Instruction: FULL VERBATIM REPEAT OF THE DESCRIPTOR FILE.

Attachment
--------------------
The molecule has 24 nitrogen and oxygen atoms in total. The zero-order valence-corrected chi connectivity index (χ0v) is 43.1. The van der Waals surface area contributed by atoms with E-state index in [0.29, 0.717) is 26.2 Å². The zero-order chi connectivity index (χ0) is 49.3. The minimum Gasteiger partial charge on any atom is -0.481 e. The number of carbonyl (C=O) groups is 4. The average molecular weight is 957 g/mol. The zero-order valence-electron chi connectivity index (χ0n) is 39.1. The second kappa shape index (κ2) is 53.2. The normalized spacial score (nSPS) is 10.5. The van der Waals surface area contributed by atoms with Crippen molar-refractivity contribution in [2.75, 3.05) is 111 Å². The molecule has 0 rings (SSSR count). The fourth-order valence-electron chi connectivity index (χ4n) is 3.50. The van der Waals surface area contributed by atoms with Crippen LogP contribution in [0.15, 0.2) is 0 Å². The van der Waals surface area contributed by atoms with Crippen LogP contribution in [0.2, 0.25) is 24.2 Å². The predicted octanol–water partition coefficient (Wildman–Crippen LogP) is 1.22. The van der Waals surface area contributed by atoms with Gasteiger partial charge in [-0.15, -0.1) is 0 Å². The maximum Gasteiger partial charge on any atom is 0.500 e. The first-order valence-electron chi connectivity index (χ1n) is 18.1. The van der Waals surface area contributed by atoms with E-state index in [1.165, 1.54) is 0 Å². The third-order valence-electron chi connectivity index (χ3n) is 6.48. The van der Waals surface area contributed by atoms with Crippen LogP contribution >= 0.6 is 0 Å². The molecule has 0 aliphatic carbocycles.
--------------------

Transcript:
The molecule has 24 nitrogen and oxygen atoms in total. The zero-order valence-corrected chi connectivity index (χ0v) is 43.1. The van der Waals surface area contributed by atoms with E-state index in [0.29, 0.717) is 26.2 Å². The zero-order chi connectivity index (χ0) is 49.3. The minimum Gasteiger partial charge on any atom is -0.481 e. The number of carbonyl (C=O) groups is 4. The average molecular weight is 957 g/mol. The zero-order valence-electron chi connectivity index (χ0n) is 39.1. The second kappa shape index (κ2) is 53.2. The normalized spacial score (nSPS) is 10.5. The van der Waals surface area contributed by atoms with Crippen molar-refractivity contribution in [2.75, 3.05) is 111 Å². The molecule has 0 rings (SSSR count). The fourth-order valence-electron chi connectivity index (χ4n) is 3.50. The van der Waals surface area contributed by atoms with Crippen LogP contribution in [0.15, 0.2) is 0 Å². The van der Waals surface area contributed by atoms with Crippen LogP contribution in [0.2, 0.25) is 24.2 Å². The predicted octanol–water partition coefficient (Wildman–Crippen LogP) is 1.22. The van der Waals surface area contributed by atoms with Gasteiger partial charge in [-0.15, -0.1) is 0 Å². The maximum Gasteiger partial charge on any atom is 0.500 e. The first-order valence-electron chi connectivity index (χ1n) is 18.1. The van der Waals surface area contributed by atoms with E-state index in [1.165, 1.54) is 0 Å². The third-order valence-electron chi connectivity index (χ3n) is 6.48. The van der Waals surface area contributed by atoms with Crippen LogP contribution >= 0.6 is 0 Å². The molecule has 0 aliphatic carbocycles.